“Digital education helps us improve people’s expectations: what they think is possible”

Today, 34.6 million children are living in displacement or as refugees outside of their countries of origin. Providing these children with a quality education that improves their future opportunities is a goal towards which several organizations around the world are working together. The United Nations High Commissioner for Refugees (UNHCR) is one of them. During the Transformative Power of E-ducation in Africa event on May 25th, Jacqueline Strecker, Connected Education Lead at UNHCR, spoke to us about the challenges facing education in refugee contexts and the role of digital education in helping to overcome them.

“Digital education helps us improve people’s expectations: what they think is possible”

Jacqueline Strecker
Connected Education Officer, UNHCR


How has the COVID-19 crisis affected the education of refugee children, and what is UNHCR doing to overcome this situation?

To provide a clear and complete picture of the challenges we face, we must say that, before the pandemic, we already had a large number of children out of school. Pre-COVID, 48% of refugee children were out of school. Whilst we have seen changes and measures taken by governments in response to the pandemic to adapt to e-learning, many children who live in displacement and/or low-resource or refugee-hosting communities have not had the resources or the necessary infrastructure to be able to participate in these initiatives. All of this has greatly limited their learning opportunities and forced actors to think creatively about how we could create or adapt our programs.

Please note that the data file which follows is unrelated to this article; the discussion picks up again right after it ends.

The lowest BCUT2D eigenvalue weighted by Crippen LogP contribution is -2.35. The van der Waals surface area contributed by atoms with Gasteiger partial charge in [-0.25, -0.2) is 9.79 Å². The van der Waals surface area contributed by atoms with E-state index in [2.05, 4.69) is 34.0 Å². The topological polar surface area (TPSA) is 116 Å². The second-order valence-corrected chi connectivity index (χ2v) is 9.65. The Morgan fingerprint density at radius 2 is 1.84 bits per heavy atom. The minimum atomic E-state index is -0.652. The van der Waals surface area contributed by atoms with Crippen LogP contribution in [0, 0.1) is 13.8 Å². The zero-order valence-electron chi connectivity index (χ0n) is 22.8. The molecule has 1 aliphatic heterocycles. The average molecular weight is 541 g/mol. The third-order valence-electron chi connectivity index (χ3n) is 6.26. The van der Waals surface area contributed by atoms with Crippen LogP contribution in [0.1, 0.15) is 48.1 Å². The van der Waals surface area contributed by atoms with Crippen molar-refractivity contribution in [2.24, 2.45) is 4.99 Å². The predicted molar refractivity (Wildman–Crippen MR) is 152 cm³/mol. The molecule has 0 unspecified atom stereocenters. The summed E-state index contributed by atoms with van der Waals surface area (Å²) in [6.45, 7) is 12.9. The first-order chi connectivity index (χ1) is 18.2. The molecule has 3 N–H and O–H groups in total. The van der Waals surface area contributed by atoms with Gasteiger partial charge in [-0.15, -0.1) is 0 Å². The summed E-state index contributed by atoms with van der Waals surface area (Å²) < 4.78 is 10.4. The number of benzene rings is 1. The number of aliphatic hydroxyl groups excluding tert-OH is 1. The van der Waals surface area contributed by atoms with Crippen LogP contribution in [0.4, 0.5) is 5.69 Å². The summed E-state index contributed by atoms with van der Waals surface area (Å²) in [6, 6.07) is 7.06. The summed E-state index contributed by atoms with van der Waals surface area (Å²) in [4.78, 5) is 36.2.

UNHCR and its partners have worked intensively with local communities to find solutions that ensure the inclusion of refugee and displaced children and youth within efforts to continue learning during the pandemic. For example, we have strengthened our local network of radio broadcasts, to expand their reach and access. I must also say that, in many cases, we have seen very creative solutions to the challenges being faced. Some teachers have developed their own apps, for example, for exam preparation that have helped students with revision in the lead-up to exams. We have also seen some using resources such as WhatsApp or have created local networks, including small learning groups. We’ve also seen the importance of having a social or psychosocial dimension to the support provided and the need to ensure this is integrated into all approaches to continuous learning.